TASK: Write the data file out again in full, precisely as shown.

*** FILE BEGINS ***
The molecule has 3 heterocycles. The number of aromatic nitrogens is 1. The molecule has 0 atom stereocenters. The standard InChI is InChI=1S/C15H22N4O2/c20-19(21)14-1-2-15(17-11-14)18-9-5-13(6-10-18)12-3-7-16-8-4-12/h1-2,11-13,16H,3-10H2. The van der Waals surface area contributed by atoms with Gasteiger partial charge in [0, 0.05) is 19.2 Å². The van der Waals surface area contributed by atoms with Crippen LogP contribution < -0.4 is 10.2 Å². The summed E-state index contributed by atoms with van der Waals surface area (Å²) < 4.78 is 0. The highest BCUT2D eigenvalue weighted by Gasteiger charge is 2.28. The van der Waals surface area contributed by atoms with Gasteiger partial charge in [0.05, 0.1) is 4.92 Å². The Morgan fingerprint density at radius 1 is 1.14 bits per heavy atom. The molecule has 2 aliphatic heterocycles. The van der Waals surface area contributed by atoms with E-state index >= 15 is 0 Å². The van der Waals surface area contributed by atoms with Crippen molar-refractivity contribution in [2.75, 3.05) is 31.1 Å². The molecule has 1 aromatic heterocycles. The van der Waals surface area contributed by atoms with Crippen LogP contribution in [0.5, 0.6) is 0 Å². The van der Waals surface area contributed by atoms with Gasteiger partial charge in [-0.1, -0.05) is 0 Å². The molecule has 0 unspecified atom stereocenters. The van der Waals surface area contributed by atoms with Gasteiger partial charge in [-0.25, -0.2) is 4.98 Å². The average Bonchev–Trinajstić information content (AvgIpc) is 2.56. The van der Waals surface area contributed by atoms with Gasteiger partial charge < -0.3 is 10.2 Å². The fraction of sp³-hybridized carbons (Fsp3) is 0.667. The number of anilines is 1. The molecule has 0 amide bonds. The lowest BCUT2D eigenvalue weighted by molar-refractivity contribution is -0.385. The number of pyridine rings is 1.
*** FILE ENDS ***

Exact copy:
The molecule has 3 heterocycles. The number of aromatic nitrogens is 1. The molecule has 0 atom stereocenters. The standard InChI is InChI=1S/C15H22N4O2/c20-19(21)14-1-2-15(17-11-14)18-9-5-13(6-10-18)12-3-7-16-8-4-12/h1-2,11-13,16H,3-10H2. The van der Waals surface area contributed by atoms with Gasteiger partial charge in [0, 0.05) is 19.2 Å². The van der Waals surface area contributed by atoms with Crippen LogP contribution < -0.4 is 10.2 Å². The summed E-state index contributed by atoms with van der Waals surface area (Å²) < 4.78 is 0. The highest BCUT2D eigenvalue weighted by Gasteiger charge is 2.28. The van der Waals surface area contributed by atoms with Gasteiger partial charge in [0.05, 0.1) is 4.92 Å². The Morgan fingerprint density at radius 1 is 1.14 bits per heavy atom. The molecule has 2 aliphatic heterocycles. The van der Waals surface area contributed by atoms with E-state index >= 15 is 0 Å². The van der Waals surface area contributed by atoms with Crippen molar-refractivity contribution in [2.75, 3.05) is 31.1 Å². The molecule has 1 aromatic heterocycles. The van der Waals surface area contributed by atoms with Crippen LogP contribution in [0.5, 0.6) is 0 Å². The van der Waals surface area contributed by atoms with Gasteiger partial charge in [-0.1, -0.05) is 0 Å². The molecule has 0 unspecified atom stereocenters. The van der Waals surface area contributed by atoms with Gasteiger partial charge in [-0.25, -0.2) is 4.98 Å². The average Bonchev–Trinajstić information content (AvgIpc) is 2.56. The van der Waals surface area contributed by atoms with Gasteiger partial charge < -0.3 is 10.2 Å². The fraction of sp³-hybridized carbons (Fsp3) is 0.667. The number of anilines is 1. The molecule has 0 amide bonds. The lowest BCUT2D eigenvalue weighted by molar-refractivity contribution is -0.385. The number of pyridine rings is 1.